As a song is requested from another user's hard drive, the Napster software will encrypt the raw MP3 file on the fly, then send the scrambled result to the person who requested it. Each Napster user will have a unique software "key" that unlocks the encrypted file and permits the song to be played. Having downloaded a song, however, the user will not be able to email it to anyone else and will be prevented from downloading it to a portable MP3 player or burning it to CD unless he or she has paid the appropriate subscription fee.
The new model is even more restrictive than the way CDs or cassette tapes are presently distributed, since there is nothing built into a CD or tape that physically prevents it from being copied.
Legal problems far from settled
The proposed model may yet prove attractive to the recording giants, because it addresses the issues central to their dispute with Napster.
Contrary to the public statements of concern over the rights of the artist, what has troubled the media moguls since the emergence of Napster is the threat posed to their profits should they lose control over distribution channels in the era of the Internet and mass communications. The ability of an individual to make a cassette recording, or even burn a copy of a CD, and exchange it with friends is hardly likely to make much impression on the revenues of Universal or Sony. In the case of Napster, and the technology on which it is based, however, the utilisation of the Internet as a means by which millions of people worldwide can exchange music will have an impact.
Though studies show that Napster users generally buy more music than others, and that sales of CDs continue to increase, this could change with the emergence of affordable new portable devices for playing MP3 files and faster Internet connections. At the very least, the emergence of Napster has fuelled the demand to end the extortionate mark-up on music CD prices that exists at present.
If the major labels do not participate in the new system, and a court injunction is issued ordering Napster to block access to their material, Napster users would be limited to content provided by Bertelsmann and the smaller labels TVT and eDel with whom Napster has agreements, as well as independent artists seeking a broader audience for their work. In this event it is doubtful that Napster would maintain its user base and could lose out to alternative systems that have emerged, such as Gnutella or Freenet.
Republican Senator for Utah, Orrin Hatch, voiced concerns about this in the US Senate on February 14. Announcing plans to hold a Senate hearing to examine the impact of the February 12 ruling, the head of the Senate Judiciary Committee warned that it could cause more problems for the record industry if Napster is forced to shut down. "My feeling about this 9th Circuit decision is a gnawing concern that this victory for the labels may prove short-sighted," Hatch said. "I fear that this consumer demand will be built by Napster clones like Freenet or Gnutella, and such a development would further undermine copyright online."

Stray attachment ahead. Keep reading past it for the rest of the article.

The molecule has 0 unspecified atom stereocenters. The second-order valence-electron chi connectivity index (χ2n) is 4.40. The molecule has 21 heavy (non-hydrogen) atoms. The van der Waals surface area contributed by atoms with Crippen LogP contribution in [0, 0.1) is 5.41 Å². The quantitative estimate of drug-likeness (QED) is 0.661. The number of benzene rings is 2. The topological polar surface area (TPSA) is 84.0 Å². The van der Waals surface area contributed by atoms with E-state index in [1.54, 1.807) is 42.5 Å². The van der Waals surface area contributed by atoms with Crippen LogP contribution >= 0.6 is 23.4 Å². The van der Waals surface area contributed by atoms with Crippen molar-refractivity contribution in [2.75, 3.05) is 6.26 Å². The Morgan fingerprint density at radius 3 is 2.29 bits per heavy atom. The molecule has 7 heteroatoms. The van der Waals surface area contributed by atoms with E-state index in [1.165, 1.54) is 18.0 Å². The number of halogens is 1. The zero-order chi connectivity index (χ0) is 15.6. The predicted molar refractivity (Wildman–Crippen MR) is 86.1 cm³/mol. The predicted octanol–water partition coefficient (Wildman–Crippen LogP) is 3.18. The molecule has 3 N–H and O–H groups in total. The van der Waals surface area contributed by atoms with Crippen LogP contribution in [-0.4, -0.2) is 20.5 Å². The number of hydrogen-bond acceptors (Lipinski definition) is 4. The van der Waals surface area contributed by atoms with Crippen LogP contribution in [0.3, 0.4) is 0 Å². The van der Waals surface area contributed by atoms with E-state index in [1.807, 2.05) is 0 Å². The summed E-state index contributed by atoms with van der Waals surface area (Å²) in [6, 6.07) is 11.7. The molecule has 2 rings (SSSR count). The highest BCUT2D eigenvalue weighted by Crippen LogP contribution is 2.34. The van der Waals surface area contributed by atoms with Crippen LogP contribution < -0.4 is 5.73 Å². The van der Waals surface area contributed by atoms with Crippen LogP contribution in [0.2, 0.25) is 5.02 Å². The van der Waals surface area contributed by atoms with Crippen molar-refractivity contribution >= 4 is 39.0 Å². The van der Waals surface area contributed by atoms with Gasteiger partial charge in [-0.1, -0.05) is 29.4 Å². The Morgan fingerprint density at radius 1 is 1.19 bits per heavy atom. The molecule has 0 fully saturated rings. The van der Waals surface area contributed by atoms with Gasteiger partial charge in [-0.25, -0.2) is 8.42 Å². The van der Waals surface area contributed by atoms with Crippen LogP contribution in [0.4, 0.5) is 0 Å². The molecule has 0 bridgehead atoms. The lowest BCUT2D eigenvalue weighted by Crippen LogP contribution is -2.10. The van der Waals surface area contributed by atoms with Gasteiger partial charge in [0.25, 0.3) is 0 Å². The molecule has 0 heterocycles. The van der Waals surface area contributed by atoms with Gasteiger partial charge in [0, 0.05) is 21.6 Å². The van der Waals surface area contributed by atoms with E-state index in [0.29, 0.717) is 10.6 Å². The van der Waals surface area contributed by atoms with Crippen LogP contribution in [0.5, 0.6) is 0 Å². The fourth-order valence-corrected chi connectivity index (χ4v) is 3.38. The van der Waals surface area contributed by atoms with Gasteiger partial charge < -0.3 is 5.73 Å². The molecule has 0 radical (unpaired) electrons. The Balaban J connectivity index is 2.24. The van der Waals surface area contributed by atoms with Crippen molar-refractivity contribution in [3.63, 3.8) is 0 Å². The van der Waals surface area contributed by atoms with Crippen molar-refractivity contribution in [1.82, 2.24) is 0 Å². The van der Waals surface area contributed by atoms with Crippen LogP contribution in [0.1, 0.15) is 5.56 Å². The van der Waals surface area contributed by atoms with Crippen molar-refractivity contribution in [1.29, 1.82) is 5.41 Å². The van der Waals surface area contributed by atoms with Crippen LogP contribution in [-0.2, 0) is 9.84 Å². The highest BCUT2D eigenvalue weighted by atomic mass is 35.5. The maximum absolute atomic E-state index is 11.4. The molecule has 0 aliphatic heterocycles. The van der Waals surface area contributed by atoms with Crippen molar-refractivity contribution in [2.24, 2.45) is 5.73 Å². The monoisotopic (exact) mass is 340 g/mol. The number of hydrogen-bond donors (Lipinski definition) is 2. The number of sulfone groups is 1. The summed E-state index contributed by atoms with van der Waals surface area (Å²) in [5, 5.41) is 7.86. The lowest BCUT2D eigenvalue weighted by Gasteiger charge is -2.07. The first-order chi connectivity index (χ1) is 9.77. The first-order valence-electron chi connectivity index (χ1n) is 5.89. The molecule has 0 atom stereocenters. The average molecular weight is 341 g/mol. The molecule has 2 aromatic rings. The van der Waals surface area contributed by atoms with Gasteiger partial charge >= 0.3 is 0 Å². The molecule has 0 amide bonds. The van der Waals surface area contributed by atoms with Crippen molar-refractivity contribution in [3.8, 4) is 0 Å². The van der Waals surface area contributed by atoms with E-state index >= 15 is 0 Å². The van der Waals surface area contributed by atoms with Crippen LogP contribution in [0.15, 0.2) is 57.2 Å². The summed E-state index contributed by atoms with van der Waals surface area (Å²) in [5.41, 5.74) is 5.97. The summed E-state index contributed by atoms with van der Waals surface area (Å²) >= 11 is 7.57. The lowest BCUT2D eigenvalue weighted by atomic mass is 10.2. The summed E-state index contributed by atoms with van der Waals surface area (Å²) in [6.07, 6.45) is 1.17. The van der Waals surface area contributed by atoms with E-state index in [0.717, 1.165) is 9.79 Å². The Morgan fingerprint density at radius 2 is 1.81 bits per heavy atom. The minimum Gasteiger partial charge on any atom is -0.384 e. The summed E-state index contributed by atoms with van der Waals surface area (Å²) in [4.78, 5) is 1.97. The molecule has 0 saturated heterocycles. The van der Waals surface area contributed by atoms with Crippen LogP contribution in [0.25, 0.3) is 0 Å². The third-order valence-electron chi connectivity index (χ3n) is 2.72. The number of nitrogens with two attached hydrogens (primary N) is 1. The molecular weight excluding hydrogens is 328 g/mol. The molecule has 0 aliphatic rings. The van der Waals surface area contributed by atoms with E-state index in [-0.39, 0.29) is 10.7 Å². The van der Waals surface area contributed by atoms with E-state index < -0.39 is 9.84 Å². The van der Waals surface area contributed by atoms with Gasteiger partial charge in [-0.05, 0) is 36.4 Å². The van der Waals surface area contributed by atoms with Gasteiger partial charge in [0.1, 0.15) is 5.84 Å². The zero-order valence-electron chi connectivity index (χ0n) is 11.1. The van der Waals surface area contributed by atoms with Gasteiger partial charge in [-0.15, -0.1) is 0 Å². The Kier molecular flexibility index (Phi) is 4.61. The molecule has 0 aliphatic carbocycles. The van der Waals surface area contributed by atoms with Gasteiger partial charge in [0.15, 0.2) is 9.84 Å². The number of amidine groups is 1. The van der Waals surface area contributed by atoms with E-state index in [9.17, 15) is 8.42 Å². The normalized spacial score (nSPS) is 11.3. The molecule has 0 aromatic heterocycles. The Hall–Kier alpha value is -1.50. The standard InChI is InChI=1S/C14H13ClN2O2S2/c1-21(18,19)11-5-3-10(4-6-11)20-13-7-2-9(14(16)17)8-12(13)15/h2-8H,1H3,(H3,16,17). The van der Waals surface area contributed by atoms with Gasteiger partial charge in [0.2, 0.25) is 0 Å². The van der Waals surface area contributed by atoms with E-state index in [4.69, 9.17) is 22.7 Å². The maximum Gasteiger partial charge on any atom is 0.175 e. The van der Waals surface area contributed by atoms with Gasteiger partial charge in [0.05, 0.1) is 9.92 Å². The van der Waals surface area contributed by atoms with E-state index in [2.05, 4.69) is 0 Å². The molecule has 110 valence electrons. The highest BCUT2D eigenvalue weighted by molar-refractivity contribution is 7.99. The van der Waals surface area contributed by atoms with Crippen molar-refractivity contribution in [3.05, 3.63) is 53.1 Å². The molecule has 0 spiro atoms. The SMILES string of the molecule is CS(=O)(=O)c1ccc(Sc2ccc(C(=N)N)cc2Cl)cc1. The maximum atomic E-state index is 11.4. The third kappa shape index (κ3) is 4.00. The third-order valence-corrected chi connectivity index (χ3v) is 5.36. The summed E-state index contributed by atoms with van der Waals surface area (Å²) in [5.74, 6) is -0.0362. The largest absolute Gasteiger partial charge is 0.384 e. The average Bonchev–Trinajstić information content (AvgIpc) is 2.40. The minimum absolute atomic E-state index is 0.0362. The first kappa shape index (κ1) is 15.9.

In addition to the legal problems, very real technical difficulties confront Napster in implementing its new model.
Firstly, the extra step of encrypting the files could well slow down the system considerably, making it annoying, if not completely unusable.
Even if the new system can be deployed without a noticeable degradation of service, it may not succeed in its goal of preventing the broader distribution of copyrighted music. Digital-rights software of this type is notoriously vulnerable to malicious programmers. Furthermore, every time a computer plays a song, the music will exist somewhere in a decrypted form and it would be possible to capture the data and convert it back into an unencrypted MP3 file. The Toronto-based company High Criteria is already selling a program via the Internet for $11.95 that can do this.
The reaction of the recording giants to the emergence of Napster is indicative of the conflict between private property and the new technologies spawned by the emergence of the Internet.
Napster is only the most well known application of a technology known as Peer-to-Peer or P2P networking. Its great advantage over previous systems is the ability to make use of the processing power and storage capacity of the millions of computers, including home PCs, connected to the Internet at any one time. In doing this, P2P comes close to realising the full potential of the World Wide Web as envisioned by its inventors—the ability to make every computer a broadcaster as well as a receiver of information.
Such a development inevitably comes up against the restraints of the profit system and meets with the opposition of big business. Today the main concern of the giant media conglomerates is to prevent any new technology diminishing their massive profits from the distribution of music. But with the wider availability of high-speed connections—at least in the advanced countries—they are already taking measures to prevent the free distribution of film and video over the Internet.